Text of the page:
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The Aryan conundrum

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At 96, archaeologist B B Lal continues to uncover facts about the Vedic people and other ancient civilisations, writes Rekha Sarin

It is 6.30 pm. In keeping with his evening schedule, Braj Basi Lal, better known as B B Lal, is on his computer, writing his 21st book, The Rise of Civilisation in the Ganga Valley. At 96, his energy remains indefatigable. In an animated conversation over a cup of tea he reveals fascinating nuggets of information derived from excavations during his distinguished career of over 70 years in archaeology. From an initiate in the days of pre-Partition India, Lal rose to be director-general of the Archaeological Survey of India (ASI) from 1968-72. With a piquant sense of humour, Lal describes how he “gatecrashed into the ASI”. Incidentally, at 23 he was turned away for being two years younger than the prescribed age. However, the bar was lowered for him upon the intervention of British archaeologist Robert Eric Mortimer Wheeler, under whom Lal had trained at Taxila and Harappa. Ever since, it has been an unceasing journey of research and pioneering discoveries. In fact, the Government recognised his contribution to tracing India’s historical roots with the Padma Bhushan in 2000.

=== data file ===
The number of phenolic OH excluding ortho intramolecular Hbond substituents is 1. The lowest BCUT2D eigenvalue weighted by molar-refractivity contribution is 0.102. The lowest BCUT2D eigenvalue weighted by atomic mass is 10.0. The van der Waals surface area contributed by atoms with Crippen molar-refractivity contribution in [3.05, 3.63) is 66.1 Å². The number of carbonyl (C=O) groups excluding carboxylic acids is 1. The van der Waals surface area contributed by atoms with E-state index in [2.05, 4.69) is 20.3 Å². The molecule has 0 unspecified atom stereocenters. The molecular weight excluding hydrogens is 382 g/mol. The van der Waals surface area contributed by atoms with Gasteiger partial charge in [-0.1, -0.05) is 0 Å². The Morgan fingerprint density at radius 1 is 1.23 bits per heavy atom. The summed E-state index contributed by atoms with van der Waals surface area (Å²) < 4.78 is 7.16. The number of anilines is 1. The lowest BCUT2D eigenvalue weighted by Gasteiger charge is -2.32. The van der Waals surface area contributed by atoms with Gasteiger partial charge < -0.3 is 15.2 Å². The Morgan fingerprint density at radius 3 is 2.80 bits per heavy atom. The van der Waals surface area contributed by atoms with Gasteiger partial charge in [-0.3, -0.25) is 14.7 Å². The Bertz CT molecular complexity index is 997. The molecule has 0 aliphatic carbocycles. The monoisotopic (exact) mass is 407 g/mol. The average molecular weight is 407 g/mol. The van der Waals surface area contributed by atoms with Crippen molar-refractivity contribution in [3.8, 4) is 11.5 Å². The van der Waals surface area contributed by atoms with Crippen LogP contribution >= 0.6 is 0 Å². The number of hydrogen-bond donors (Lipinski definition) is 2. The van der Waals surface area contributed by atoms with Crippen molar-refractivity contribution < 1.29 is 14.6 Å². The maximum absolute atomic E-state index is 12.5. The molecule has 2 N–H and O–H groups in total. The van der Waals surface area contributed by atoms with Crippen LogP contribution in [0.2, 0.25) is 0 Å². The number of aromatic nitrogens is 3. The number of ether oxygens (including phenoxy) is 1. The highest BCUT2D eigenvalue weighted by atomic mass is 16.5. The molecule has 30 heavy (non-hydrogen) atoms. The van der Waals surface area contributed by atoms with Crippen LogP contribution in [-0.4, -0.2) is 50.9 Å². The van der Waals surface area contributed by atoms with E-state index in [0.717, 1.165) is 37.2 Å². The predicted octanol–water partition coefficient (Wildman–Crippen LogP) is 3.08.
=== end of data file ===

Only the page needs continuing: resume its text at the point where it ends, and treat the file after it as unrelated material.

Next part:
Apart from books including Rama, His Historicity, Mandir and Setu; The Sarasvati Flows On; and The Rigvedic People: Invaders, Immigrants or Indigenous?, Lal has written seminal papers that include dissertations on his earliest excavation, Sisupalgarh in Odisha, a 7th century BCE fortified township. His excavations at Hastinapur, Ayodhya, Nandigrama and Chitrakoot helped identify the historicity of the Mahabharata and Ramayana. During his tenure at the helm of the ASI, Lal carried out excavations at Delhi’s Purana Quila. Based on the findings of painted grey-ware pottery (PGW) at this site, that dates between the 6th and 12th century BCE, Lal established that it was the location of the Pandava kingdom of Indraprastha, somewhere around 900 BCE, the period of the war as indicated in the epic.